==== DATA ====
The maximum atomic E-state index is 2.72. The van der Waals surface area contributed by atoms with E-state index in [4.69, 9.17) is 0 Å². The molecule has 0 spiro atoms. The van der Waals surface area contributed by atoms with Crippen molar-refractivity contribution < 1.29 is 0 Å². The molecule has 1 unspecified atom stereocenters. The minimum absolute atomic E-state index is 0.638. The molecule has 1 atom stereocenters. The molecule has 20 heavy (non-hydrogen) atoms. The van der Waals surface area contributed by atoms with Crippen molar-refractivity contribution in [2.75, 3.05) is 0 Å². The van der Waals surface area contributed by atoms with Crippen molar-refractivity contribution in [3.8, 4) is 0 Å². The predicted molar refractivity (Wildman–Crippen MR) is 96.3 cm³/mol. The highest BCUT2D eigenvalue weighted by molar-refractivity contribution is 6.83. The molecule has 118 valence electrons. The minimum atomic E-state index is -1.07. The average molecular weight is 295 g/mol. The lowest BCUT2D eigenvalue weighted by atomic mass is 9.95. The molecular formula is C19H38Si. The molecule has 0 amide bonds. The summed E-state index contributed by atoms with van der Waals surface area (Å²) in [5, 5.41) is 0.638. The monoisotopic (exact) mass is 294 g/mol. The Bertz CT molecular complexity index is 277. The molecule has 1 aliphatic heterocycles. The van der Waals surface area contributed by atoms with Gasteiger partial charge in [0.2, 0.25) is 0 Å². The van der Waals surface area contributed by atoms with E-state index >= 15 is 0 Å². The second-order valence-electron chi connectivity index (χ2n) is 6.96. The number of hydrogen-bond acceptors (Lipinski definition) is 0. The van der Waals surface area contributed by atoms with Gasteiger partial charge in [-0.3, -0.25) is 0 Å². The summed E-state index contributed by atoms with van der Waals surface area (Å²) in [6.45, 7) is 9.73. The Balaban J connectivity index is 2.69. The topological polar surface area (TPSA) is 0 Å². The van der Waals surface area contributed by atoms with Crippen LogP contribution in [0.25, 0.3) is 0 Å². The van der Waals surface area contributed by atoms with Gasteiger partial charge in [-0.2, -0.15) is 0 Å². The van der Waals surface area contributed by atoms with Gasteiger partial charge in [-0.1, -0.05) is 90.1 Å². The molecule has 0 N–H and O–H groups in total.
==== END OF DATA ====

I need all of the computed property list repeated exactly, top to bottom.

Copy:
The maximum atomic E-state index is 2.72. The van der Waals surface area contributed by atoms with E-state index in [4.69, 9.17) is 0 Å². The molecule has 0 spiro atoms. The van der Waals surface area contributed by atoms with Crippen molar-refractivity contribution < 1.29 is 0 Å². The molecule has 1 unspecified atom stereocenters. The minimum absolute atomic E-state index is 0.638. The molecule has 1 atom stereocenters. The molecule has 20 heavy (non-hydrogen) atoms. The van der Waals surface area contributed by atoms with Crippen molar-refractivity contribution in [2.75, 3.05) is 0 Å². The van der Waals surface area contributed by atoms with Crippen molar-refractivity contribution in [3.8, 4) is 0 Å². The predicted molar refractivity (Wildman–Crippen MR) is 96.3 cm³/mol. The highest BCUT2D eigenvalue weighted by molar-refractivity contribution is 6.83. The molecule has 118 valence electrons. The minimum atomic E-state index is -1.07. The average molecular weight is 295 g/mol. The lowest BCUT2D eigenvalue weighted by atomic mass is 9.95. The molecular formula is C19H38Si. The molecule has 0 amide bonds. The summed E-state index contributed by atoms with van der Waals surface area (Å²) in [5, 5.41) is 0.638. The monoisotopic (exact) mass is 294 g/mol. The Bertz CT molecular complexity index is 277. The molecule has 1 aliphatic heterocycles. The van der Waals surface area contributed by atoms with Gasteiger partial charge in [0.2, 0.25) is 0 Å². The van der Waals surface area contributed by atoms with E-state index >= 15 is 0 Å². The second-order valence-electron chi connectivity index (χ2n) is 6.96. The number of hydrogen-bond acceptors (Lipinski definition) is 0. The van der Waals surface area contributed by atoms with Gasteiger partial charge in [-0.3, -0.25) is 0 Å². The summed E-state index contributed by atoms with van der Waals surface area (Å²) in [6.45, 7) is 9.73. The Balaban J connectivity index is 2.69. The topological polar surface area (TPSA) is 0 Å². The van der Waals surface area contributed by atoms with Crippen LogP contribution in [0.25, 0.3) is 0 Å². The van der Waals surface area contributed by atoms with Gasteiger partial charge in [-0.2, -0.15) is 0 Å². The van der Waals surface area contributed by atoms with Gasteiger partial charge in [-0.1, -0.05) is 90.1 Å². The molecule has 0 N–H and O–H groups in total.